“Ten Years, 300 New Clients: A MEP Strategy”
Multiple Employer Plans (MEPs) are both brand new and very old. The most venerable MEPs are nearly a century old and still going strong, with billions of dollars in assets. The newest MEPs are nimble, custom, community-based programs founded by like-minded employers with the help of far-sighted advisors.
Embracing fiduciary outsourcing and MEPs as part of a focused ten year business strategy has rewarded a few early adopting advisors dramatically. It will reward a limited number of other early adopters in the years to come. This approach is not for everyone—in fact it can only work well for a few hundred advisors by its very nature. But for those few it can produce powerful results.
1. Most employers will outsource some or all of the fiduciary administrator role in the next ten years. In other words, 3(16) will prove to be the real thing—something clients need, want, and will pay extra for.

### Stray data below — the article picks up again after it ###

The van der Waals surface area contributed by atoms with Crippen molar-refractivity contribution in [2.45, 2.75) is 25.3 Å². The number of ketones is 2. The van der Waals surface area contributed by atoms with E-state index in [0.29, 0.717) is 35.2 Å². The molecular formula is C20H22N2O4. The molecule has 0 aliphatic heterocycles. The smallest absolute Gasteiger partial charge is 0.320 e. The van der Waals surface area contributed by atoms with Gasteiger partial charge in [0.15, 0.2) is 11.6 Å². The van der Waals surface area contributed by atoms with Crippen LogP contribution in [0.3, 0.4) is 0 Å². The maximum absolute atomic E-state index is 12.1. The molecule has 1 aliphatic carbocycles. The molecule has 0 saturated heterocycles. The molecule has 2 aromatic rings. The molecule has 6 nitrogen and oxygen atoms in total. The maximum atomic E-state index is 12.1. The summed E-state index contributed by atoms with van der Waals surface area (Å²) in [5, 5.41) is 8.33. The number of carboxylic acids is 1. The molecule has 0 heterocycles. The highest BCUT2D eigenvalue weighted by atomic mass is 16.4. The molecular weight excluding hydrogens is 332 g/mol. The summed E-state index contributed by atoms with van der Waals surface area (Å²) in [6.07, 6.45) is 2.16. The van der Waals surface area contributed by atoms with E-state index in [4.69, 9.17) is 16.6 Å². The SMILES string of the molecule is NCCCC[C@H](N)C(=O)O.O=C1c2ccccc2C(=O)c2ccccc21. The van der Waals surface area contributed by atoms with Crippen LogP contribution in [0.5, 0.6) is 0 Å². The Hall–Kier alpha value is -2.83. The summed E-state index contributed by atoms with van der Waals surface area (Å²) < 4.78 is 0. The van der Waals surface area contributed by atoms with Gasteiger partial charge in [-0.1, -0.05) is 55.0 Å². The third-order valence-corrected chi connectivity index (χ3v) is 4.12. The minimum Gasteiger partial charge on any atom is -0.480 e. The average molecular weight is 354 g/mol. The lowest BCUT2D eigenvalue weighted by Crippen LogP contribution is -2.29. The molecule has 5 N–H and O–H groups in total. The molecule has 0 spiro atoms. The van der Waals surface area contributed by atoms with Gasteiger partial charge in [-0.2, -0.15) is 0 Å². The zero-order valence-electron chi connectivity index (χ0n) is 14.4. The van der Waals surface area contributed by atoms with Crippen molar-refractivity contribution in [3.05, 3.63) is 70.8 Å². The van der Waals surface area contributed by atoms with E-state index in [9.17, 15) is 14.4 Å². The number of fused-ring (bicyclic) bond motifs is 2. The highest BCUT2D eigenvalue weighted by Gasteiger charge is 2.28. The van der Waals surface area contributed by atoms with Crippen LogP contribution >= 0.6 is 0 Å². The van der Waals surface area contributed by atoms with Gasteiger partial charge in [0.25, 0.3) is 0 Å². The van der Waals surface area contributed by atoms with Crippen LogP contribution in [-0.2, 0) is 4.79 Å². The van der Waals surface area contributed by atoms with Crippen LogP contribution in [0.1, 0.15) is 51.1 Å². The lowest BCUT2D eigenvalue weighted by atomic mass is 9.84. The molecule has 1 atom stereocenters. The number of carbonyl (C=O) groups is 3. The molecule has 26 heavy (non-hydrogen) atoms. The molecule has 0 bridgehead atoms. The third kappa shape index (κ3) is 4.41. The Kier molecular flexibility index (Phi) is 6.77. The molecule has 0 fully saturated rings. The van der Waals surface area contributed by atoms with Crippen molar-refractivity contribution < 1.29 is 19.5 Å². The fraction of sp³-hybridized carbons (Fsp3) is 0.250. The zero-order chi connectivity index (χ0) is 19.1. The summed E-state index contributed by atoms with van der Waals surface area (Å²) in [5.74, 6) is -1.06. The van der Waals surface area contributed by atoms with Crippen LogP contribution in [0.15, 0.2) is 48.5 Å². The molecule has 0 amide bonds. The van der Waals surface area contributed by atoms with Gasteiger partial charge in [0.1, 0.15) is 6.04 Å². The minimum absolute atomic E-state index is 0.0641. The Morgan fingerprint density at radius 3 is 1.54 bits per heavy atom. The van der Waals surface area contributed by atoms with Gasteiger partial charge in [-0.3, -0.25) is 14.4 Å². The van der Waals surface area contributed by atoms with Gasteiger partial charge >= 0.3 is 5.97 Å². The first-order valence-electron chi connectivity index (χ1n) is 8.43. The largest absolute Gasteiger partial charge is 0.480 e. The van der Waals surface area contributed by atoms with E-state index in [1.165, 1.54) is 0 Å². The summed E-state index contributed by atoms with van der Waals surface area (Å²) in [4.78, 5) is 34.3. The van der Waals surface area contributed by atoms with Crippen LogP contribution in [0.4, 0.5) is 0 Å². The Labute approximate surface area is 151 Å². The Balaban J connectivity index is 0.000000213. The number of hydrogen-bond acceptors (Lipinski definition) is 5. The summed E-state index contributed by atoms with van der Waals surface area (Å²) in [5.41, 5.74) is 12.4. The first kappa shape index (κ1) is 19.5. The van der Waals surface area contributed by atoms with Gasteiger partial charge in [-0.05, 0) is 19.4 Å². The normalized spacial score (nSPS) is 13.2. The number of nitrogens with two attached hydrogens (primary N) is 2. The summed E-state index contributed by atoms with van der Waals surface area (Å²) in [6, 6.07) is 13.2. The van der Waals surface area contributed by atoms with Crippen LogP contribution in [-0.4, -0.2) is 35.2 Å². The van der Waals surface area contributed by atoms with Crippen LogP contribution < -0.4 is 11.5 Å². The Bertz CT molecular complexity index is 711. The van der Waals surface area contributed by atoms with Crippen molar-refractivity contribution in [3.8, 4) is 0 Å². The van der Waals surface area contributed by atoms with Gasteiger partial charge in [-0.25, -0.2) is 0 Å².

2. Because MEPs make life simpler for employers and are the cheapest way to outsource, they will grow dramatically in popularity.
3. Advisors who are early adopters of a ten year business strategy designed to capitalize on these two trends will prosper—as will their clients.
Questions an Advisor Must Answer in order to Embrace the Strategy
What is the True Value of 3(16) Outsourcing?